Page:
Hawaii (HI) – Nothing unique to windshields. Hawaii is a no-fault state. No information about OEM vs. aftermarket parts, or choice of repair shops.

Idaho (ID) – Nothing unique to windshields. Insurers may use used parts, if they are “like kind and quality” (you can insist on OEM parts, but may have to pay the difference). [Source: Idaho Department of Insurance FAQ] Aftermarket crash parts may be used if mentioned in the estimate. [SOURCE: Idaho Code § 41-1328D].

Illinois (IL) – Nothing unique to windshields. You can choose to use OEM parts, but may have to pay the difference. If aftermarket parts are used, the insurance company must inform you in writing, and this must appear on the estimate. [Source: 215 ILCS 5/155.29]

Indiana (IN) – Nothing unique to windshields. For vehicles less than 5 years old, you can choose OEM, aftermarket, or used parts. [Source: IC 27-4-1.5-8]

Iowa (IA) – Nothing unique to windshields. Aftermarket crash parts (specifically excluding windshields) may be used if they are “at least equal in kind and quality … in terms of fit, quality and performance, or that the part complies with federal safety standards”, if mentioned in the policy (you can insist on OEM parts, but may have to pay the difference). [Source: Iowa Adm Code 191-15.45(507B)]

Kansas (KS) – Nothing unique to windshields. Insurers may only use aftermarket parts (defined as “sheet metal or plastic parts”) if they disclose this to the consumer on the estimate. [Source: K.S.A. 50-660] The insurer may use used or salvaged parts of “like kind and quality”. [Source: State of Kansas Department of Insurance FAQ] Note: It appears that insurers may insist on a specific repair shop! [Source: Kansas UNFAIR CLAIMS SETTLEMENT PRACTICES MODEL REGULATION Section 9] It also appears that consumers cannot insist on OEM parts, even if they are willing to pay the difference.

Kentucky (KY) – Nothing unique to windshields. You can choose where repairs are done, but may have to pay the difference. You can choose OEM parts, but may have to pay the difference. [Source: Kentucky Department of Insurance Guide]

Louisiana (LA) – Nothing unique to windshields. Insurers may use non-OEM “aftermarket crash parts” if mentioned on the estimate. [Source: RS 51 § 2424] The maximum comprehensive deductible is $250. [Source: Louisiana Department of Insurance]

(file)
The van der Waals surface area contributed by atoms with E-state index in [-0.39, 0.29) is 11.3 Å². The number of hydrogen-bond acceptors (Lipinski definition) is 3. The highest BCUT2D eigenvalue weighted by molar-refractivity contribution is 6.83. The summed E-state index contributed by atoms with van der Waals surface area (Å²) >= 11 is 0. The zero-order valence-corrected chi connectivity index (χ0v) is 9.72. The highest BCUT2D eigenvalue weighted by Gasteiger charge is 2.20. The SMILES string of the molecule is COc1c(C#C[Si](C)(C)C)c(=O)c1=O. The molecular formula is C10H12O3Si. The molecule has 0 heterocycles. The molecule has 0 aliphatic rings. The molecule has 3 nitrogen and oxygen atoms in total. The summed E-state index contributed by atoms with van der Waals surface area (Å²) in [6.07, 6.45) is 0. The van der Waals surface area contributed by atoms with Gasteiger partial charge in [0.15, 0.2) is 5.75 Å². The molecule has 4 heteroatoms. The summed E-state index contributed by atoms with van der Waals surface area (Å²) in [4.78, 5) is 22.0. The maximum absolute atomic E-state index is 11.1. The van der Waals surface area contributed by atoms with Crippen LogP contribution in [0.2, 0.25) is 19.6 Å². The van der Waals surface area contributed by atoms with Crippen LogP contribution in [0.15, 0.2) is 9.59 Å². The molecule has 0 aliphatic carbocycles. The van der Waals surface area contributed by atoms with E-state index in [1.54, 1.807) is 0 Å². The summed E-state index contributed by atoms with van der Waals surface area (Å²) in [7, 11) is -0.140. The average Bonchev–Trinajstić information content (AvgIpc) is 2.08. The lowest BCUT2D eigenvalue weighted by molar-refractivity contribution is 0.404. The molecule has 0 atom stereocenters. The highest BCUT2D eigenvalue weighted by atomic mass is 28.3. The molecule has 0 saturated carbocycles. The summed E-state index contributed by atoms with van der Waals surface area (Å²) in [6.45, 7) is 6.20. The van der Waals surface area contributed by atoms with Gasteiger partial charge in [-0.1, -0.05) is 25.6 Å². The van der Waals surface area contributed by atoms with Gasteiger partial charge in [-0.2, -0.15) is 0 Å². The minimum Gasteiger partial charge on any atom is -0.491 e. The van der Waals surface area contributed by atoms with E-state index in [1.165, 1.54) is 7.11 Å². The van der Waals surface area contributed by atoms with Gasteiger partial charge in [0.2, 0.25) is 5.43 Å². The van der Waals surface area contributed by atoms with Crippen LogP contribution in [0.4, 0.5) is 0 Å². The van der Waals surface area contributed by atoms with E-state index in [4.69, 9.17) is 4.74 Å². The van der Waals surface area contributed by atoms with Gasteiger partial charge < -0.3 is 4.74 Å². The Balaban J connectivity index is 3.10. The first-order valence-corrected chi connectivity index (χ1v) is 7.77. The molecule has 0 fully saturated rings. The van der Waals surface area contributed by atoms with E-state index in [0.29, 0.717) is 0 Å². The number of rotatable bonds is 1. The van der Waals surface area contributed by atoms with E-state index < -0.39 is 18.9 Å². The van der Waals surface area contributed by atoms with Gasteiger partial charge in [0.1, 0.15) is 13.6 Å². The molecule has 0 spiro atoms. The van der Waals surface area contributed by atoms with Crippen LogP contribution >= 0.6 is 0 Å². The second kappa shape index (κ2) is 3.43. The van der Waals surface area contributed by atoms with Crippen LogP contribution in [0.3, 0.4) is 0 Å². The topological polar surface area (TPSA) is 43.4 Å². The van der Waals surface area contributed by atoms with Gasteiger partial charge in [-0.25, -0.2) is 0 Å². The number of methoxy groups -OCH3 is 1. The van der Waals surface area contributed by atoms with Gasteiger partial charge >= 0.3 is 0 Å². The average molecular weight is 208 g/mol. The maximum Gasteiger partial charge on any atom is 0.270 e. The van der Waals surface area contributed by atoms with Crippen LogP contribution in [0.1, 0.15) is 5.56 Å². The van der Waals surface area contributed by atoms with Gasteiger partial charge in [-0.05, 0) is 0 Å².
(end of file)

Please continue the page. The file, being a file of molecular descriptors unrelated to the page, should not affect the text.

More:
Maine (ME) – Nothing unique to windshields. Insurers can use aftermarket parts, or used parts (unless you are willing to pay the price difference). You may use the repair shop of your choice (but may have to pay the price difference). [Source: State of Maine Bureau of Insurance]

Maryland (MD) – Nothing unique to windshields. An insurer may use aftermarket parts, if they are of “like kind and quality” (used parts are acceptable). A serparate endorsement may be purchased (prior to the loss) that requires the insurer to use OEM parts. You may use any repair shop of your choice (but you may have to pay the difference in price).[Source: Maryland Insurance Administrator Guide]

Massachusetts (MA) – If you have comprehensive insurance, the repair/replace is either at no cost to you or there is a $100 deductible (only if you opted in to it), regardless of your normal comprehensive deductible. If your car has less than 20,000 miles (15,000 for policies from 2003 or earlier) you can have OEM parts.

Michigan (MI) – Insurance companies ‘unreasonably restrict’ you from using a particular repair shop [Source: Section 500.2110b], although you may have to pay more if the cost is more than where the insurance company would have you go [Source]. Aftermarket parts can be requested (???) by the insurance company, but must be clearly identified on the estimate, and must have a notice on the estimate [Source: Section 257.1363].